Several things helped me. I had some places I could go and people I had promised to see. Also, I have books–stories of people who inspire me. I have poetry and I have the Bible. I began to read, and slowly I remembered that even when I can’t see how God is going to work in the various lives I pray for (including my own), I am rich in the knowledge that He does love us. He has not forgotten the world, our nation, my loved ones, or me. In the meantime, I have books to read and people to see. I can truly live rich in a world that sometimes looks very poor indeed.
Miracle: I don’t know what your definition is of a miracle, but I have a story that I think pretty near qualifies. At the dinner table of a very dear friend and her husband last evening, I recalled this incident. It is one of those “chill-bump” stories–a sense that we are not alone. Back in the States after ministry in the U.K. and looking for a job, I moved in with my Mom in Central Florida. I had a few strikes against me. My husband of two years, Bud Roberts, had died and all our plans to do ministry together vanished. Further, I had actually given up my association with the United Methodist Church and was coming to them as someone from out of the country (not a minister with tenure). Further again, someone told me that it would be nigh to impossible to find a job because “everyone wants to come to Florida to retire,” so now I had three strikes against me. It was not a good place to be. However, I trusted God. I was still His woman.
Bud was an inventor and his invention had resulted in a new company, and although he didn’t get a patent, he received royalties on his machine. Before he died, the owner of the parent company flew to England to visit us and they had a long talk. Now in Florida, he called me; I was to receive those royalties for a time. It took about six months to start earning money and during that time the royalties increased to a sum that would support me adequately. At just the right time, the checks decreased in amount and soon ceased, but I had been cared for by my Father in heaven who knew exactly what I needed.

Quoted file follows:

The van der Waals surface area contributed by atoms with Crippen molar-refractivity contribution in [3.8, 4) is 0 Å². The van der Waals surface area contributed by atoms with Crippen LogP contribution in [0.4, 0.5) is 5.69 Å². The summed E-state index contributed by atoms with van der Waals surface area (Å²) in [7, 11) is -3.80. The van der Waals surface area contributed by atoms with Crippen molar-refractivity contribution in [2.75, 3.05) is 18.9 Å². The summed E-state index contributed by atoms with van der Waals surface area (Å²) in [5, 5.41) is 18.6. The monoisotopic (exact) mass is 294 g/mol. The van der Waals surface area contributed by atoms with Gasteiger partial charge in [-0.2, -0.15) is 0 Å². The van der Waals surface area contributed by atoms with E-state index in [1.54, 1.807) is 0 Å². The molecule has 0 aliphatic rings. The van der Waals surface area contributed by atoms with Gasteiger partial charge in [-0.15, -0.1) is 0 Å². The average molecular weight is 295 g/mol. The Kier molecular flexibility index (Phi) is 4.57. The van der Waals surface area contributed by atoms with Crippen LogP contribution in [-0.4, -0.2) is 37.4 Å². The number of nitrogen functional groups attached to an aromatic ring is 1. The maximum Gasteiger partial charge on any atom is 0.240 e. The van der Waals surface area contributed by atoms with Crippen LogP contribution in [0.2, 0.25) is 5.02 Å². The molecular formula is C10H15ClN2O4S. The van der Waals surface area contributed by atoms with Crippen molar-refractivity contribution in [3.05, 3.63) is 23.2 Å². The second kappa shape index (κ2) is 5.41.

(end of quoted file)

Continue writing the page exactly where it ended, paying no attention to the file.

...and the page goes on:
I awoke this morning set on committing to pay another $6.99 a month to GoDaddy to help promote my web site, “watchingforgod.com.” But as I headed for the computer, I seemed to hear something like, “You don’t have to do this; you can support other bloggers who are doing something similar to what you love and believe in.” I feel like I have been set free. When I teach my workshop on blogging, I’ll be able to teach folks how to get started on the journey. But the truth is, the author of a blog needs help to promote their web site. Some individuals have followers anyway (such as the pastor of a church), and they get the thing going. Others have a good idea but need to get it out there, and that takes advertising one way or another. The field of online marketing, I have found, is a big business.
For myself, this “word” I’ve received is part of my own personal memoir and “watching for God” and I’ll be adding it to this blog as record that on October 4, 2016, I was set free from the business of promoting my own effort. I have already remembered one person involved in helping people write their memoir who also teaches for Nashville Community Education, Deborah Wilbrink. Her site is perfectmemoirs.com. It’s beautiful. She’ll also be teaching a workshop at the Annual Conference of Carnegie Writers in Huntsville, where I’ll be teaching on blogging. There are others that I’ll be following and sharing from time to time.
For now, I’m going to take a walk. The air is crisp and made for walking.